U.N. faces catch-22 in Afghanistan policy

Last week, Taliban youths in Kabul, Afghanistan publicly beat three women, while their children stood by crying, simply because their ankles were exposed. In not completely covering themselves, they violated the strict Islamic code recently imposed on the city by the Taliban, an Islamic fundamentalist movement.
Until the Fourth World Conference on Women, held in Beijing last year, the United Nations had little control over the treatment of women by groups like the Taliban. But the conference made a bold change, claiming that in all instances the fundamental rights of women supersede the rights of religious factions.
The United Nations responded to the situation in Kabul by warning the Taliban that the complex web of U.N. relief programs in Afghanistan would be curtailed if they continue to violate the rights of women. But the United Nations now faces a policy catch-22: The aid they threaten to withdraw goes to the very people they are trying to protect.
Afganistan is a nation of widows. Decades of conflict, both with the former Soviet Union and a civil war, have left an estimated 25,000-30,000 widows in Kabul alone, many of whom are the sole supporters of extended families. As such, women are the core of the workforce and have assumed prominent roles in their society. The Taliban code, however, prohibits women from working outside of the home, keeps girls from going to school and forces women to appear in public in head-to-foot shrouds. Women physicians and nurses, for example, can’t go to work, and understaffed hospitals and clinics are further crippled.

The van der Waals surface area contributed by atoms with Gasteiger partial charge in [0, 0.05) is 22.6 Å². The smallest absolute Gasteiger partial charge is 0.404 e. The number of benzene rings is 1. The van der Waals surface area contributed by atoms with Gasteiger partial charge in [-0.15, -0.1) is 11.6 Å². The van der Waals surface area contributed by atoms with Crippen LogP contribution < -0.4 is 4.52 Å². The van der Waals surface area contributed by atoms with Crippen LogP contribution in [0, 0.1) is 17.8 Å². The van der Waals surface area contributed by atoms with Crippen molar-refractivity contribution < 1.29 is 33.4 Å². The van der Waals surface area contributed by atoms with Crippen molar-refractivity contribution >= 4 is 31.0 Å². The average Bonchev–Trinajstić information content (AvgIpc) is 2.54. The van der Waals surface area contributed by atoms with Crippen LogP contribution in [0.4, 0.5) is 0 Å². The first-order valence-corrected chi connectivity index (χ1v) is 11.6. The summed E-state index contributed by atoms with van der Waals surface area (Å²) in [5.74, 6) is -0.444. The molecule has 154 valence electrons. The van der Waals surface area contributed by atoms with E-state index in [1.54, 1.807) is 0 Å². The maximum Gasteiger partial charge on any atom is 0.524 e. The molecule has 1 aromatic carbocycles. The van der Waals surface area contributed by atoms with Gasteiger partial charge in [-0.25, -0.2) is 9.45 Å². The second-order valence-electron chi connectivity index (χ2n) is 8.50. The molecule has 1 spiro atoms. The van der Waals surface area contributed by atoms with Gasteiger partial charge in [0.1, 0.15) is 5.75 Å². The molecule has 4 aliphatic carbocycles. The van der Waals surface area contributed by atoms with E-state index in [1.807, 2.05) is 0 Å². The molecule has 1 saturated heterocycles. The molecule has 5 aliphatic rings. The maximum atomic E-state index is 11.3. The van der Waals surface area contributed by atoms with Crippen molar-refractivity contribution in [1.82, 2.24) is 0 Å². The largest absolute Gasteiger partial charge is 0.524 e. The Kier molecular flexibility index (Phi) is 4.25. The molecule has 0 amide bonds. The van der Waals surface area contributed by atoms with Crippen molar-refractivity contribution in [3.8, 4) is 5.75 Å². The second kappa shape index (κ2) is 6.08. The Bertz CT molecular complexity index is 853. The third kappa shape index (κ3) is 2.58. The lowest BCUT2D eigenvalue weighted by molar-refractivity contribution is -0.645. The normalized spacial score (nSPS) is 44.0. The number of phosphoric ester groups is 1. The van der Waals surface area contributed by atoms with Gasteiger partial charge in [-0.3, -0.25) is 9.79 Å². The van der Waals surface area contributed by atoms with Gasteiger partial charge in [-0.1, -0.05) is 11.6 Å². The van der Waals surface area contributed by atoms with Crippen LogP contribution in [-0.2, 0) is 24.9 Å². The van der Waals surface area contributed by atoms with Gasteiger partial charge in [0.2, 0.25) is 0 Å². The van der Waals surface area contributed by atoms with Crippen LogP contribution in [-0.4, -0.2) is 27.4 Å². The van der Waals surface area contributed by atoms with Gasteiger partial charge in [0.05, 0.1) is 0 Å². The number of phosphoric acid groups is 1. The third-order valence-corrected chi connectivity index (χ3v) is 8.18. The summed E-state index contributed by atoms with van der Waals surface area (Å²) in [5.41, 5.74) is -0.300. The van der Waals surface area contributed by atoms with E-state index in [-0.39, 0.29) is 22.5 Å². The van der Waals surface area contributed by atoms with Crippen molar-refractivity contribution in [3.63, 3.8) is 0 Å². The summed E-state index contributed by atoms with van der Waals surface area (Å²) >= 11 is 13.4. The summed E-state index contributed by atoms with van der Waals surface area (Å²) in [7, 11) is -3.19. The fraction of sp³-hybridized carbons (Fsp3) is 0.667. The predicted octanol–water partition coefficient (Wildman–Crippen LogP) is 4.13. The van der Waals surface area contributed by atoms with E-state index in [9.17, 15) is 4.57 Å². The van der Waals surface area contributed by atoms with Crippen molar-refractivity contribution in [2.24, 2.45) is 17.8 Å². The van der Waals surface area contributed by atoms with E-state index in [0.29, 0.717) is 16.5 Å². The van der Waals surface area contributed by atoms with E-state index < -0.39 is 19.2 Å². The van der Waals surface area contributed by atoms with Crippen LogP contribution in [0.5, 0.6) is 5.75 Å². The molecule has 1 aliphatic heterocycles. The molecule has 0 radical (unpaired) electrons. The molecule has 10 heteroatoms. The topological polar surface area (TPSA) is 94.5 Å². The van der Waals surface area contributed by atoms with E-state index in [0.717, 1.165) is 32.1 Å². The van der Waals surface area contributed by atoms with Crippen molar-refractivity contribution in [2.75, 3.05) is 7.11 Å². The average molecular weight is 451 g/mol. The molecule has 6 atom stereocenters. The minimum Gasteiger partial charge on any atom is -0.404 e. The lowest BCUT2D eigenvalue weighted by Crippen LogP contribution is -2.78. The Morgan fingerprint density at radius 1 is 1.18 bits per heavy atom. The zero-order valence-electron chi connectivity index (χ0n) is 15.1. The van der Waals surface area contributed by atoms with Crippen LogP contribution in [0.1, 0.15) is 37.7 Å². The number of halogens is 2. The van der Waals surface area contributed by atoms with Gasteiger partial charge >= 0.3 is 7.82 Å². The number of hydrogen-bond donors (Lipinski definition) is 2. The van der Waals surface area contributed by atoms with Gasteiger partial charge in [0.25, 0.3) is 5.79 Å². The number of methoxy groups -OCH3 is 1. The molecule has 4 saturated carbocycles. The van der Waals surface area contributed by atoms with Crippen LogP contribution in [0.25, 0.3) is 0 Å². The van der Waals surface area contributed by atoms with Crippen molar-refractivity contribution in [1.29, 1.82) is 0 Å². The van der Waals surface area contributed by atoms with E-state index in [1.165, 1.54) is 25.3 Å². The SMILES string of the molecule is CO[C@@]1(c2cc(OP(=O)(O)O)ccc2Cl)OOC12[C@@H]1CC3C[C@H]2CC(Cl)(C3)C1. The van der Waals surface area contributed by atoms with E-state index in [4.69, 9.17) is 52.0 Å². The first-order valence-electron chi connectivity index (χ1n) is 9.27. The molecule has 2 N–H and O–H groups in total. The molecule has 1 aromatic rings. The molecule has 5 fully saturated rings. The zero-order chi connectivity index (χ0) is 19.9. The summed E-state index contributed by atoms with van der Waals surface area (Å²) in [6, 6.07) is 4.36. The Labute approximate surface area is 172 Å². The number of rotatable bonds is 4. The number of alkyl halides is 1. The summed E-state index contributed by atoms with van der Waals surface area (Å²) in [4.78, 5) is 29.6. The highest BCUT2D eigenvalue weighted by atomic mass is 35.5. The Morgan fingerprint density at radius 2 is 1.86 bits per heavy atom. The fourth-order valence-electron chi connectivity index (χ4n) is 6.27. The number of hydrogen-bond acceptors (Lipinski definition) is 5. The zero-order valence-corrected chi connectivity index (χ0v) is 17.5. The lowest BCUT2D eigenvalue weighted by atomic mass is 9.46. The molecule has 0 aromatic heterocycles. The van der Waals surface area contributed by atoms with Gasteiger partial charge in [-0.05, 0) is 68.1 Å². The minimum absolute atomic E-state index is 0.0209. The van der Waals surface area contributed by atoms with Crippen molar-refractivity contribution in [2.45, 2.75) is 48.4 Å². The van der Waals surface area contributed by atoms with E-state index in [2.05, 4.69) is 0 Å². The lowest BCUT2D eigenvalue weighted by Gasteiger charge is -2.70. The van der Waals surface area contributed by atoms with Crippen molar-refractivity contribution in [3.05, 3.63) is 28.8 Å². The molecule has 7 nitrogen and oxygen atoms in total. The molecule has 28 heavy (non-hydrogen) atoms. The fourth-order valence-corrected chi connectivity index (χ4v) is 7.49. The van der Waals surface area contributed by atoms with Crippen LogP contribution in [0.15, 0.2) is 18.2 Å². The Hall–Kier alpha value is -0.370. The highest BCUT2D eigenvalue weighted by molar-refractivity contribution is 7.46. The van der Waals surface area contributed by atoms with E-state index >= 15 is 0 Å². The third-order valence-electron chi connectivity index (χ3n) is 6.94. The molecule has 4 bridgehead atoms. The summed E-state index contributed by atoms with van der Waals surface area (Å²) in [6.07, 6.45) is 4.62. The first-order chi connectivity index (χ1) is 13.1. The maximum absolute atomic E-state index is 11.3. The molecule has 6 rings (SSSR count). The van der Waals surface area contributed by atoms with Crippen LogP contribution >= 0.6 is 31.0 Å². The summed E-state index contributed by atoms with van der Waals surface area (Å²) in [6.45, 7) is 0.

Although the Taliban have vowed to modify their policies to allow women to go to work while still adhering to Islamic code, women in provinces conquered by the Taliban two years ago are still waiting for those promised changes. The women of Kabul, deprived of their income, are growing increasingly desperate and dependent on the Red Cross and U.N. relief organizations for food. So how, then, can the United Nations justify curbing programs that support women in order to advance women’s rights?
The answer lies in the way aid is distributed in Afghanistan and the ultimate political goals of the Taliban. The United Nations is represented in Afghanistan by at least 10 different agencies, including the World Health Organization, UNICEF, and the World Food Program. The Taliban are directly dependent on these programs. Cutbacks in aid carefully directed toward them could have a dramatic effect on their willingness to discuss women’s issues. Also, unlike some fundamentalist movements, the Taliban show signs of possible compromise. They see themselves as the fairest political force in a country torn apart by years of strife. Taliban leaders want international political recognition, even so much as a U.N. seat, and they know they’ll eventually have to give ground on some key issues
Afghanistan presents a direct challenge for the United Nations’ new, outspoken stance on women’s rights. The promises made in Beijing sound great, but implementing a strong women’s rights agenda in countries where it runs contrary to dominant religions and cultures is a difficult proposition. The United Nations must play its cards carefully yet forcefully if it is to affect the plight of women in this troubled region.